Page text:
4 Ways to Manage Change With the McKinsey Influence Model
How can leaders and founders get their teams on board with a big pivot?
Jason R. Waller
How can leaders and founders get their teams on board with a big pivot? How do we think about influencing others and creating change in a group? Why do some changes stick, while others fall apart almost immediately?
As a consultant at McKinsey & Company, one of the earliest frameworks we learned was called the influence model. It’s a great way to think through how to actually create sustainable change in an organization.
See this recent McKinsey article on the influence model and this decade-old article that started it all.
The Influence Model
The McKinsey influence model is built on four tried-and-true pillars of sustainable change:
- Role modeling
- Understanding and conviction
- Talent and skills
- Formal mechanisms
All this is centered on one theme: what can I do, as a leader, to actually cascade down a change that I’m trying to make in the organization? This is relevant for any leader, but for startup founders, trying to architect the culture and mission of their new team, it’s especially important.
If we want to make changes stick, we as leaders need to live those changes out ourselves. This is perhaps the most important aspect of the influence model, partly because of how powerful good role modeling is and partly because of how detrimental bad role modeling is.
If we tell people that everyone needs to do X, then they see their leaders doing Y, nothing really sticks. We send a loud and clear message that what we’re trying to do isn’t really that important.
No amount of skills training, incentives, etc. can overcome the perception that this change doesn’t really matter.
When making a change sticky, exemplify that change and live it out visibly and clearly. Rally other leaders to set the example and cascade that change down through the organization.
- Take time to deliberately role model the new change
- Highlight this — share in weekly meetings, post on the Slack channel, etc.
- Hold others to account and be sincere about leaders living the change
Understanding and Conviction
We must clearly communicate down and around what’s expected with a change. It’s not enough to say what’s happening, but also why and how. Solicit buy-in and create a change that’s compelling, not just “because I told you so.”
Moving into a new way of working isn’t always easy. Culture is slow to adapt and it can sometimes feel like trying steering a cruise ship with a dinner spoon.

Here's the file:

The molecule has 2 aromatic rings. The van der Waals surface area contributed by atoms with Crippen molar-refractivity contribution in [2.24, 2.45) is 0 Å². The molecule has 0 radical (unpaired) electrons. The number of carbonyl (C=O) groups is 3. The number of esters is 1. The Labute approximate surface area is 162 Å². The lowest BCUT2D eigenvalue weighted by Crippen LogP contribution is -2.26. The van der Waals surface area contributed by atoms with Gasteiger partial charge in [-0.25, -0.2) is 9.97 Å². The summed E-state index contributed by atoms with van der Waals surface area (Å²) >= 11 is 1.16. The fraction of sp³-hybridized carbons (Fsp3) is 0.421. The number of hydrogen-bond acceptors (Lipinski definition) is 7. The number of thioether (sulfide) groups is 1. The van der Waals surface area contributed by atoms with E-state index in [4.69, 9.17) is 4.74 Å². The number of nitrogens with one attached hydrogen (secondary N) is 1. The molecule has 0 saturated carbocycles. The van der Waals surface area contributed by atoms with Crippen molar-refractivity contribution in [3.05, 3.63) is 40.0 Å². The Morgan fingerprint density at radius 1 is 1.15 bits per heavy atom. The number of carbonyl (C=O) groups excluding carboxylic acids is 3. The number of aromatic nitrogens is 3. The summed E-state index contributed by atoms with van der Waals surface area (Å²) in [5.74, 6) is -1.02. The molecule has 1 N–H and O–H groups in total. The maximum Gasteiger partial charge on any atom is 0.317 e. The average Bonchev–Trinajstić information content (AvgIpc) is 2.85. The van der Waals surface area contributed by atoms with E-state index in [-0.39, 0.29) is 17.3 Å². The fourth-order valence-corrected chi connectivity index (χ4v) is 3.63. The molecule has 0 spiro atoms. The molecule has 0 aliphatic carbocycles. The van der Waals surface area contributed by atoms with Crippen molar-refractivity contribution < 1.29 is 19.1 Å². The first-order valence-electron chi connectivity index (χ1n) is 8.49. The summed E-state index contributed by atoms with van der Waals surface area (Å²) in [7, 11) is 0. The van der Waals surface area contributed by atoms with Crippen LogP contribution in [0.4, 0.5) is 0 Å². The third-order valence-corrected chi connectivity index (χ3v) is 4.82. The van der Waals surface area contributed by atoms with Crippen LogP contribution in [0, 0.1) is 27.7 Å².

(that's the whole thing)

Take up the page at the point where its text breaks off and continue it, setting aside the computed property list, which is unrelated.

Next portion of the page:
The more we can create understanding and conviction in our team, the more fuel a transformation in the team has.
- Structure and share a clear change story, e.g. newsletter or video
- Create space to address questions, create dialog, and celebrate successes
- Check that everyone understands what’s expected of them (and agree)
Talent and Skills
Now we look to changes we can make at the organizational level. One of the key areas to think about is talent. After a pivot, what are the skills required, both technical and relational, to achieve our new goals?
This is not just important to practically delivering on outcomes, but is also critical to motivating our people. If we put a stake in the ground for a big change, but fail to provide support, training, and opportunities to grow, we lose on the culture side.
- Map out current skills and capabilities versus what’s needed in the new model
- Identify how to up-skill those already within the organization or reorganize talent
- Get moving on hiring in the talent that’s missing
The last area of the influence model is often not as effective at driving organizational change as the other three. But it is often the first area leaders look to. Formal mechanisms and incentives can work and work well, but we should focus on what really matters.
Firstly, we should make sure that the systems and processes we have in place are all tracking the new goals. How aligned are our KPIs? Are we tracking and measuring the right stuff? Do we know what success looks like?
Next, we should look to how we reward others for that success. Focus first on non-financial incentives, what I call respect, recognition, and responsibility. How are we praising others and acknowledging good work? What kind of awards or visibility can we give to call out good behaviors? What new opportunities to lead tasks or teams can we create?
Financial rewards, such as bonuses and promotions, can be used as well but might not have as much sway as we think. Research shows that non-financial incentives are not only perceived as less effective than financial incentives but are also less frequently used.
- Ensure systems and processes are in place to support the change
- Leverage non-financial reward to reward others effectively and efficiently
- Leverage financial rewards to further incentivize
Bringing It All Together
Role modeling, understanding and conviction, talent and skills, and formal mechanisms are the four cornerstones of the McKinsey influence model. These have been tested over the years by people smarter than I, but I’ve also seen them have an amazing impact in practice.
It’s often not enough to just have one or two — if you’re leading a company or a team and want to make change really stick, try to have elements from all four. Take stock of what you’re doing and where you’re light. Create a plan to close the gaps. Successful transformation begins with leadership.
Jason R. Waller is a combat veteran, ex-McKinsey consultant, and executive coach who works with startup executives and leaders of global companies.
Originally published in The Startup
Jason R. Waller
Leadership and performance coach to passionate humans; combat veteran, ex-consultant, writer, founder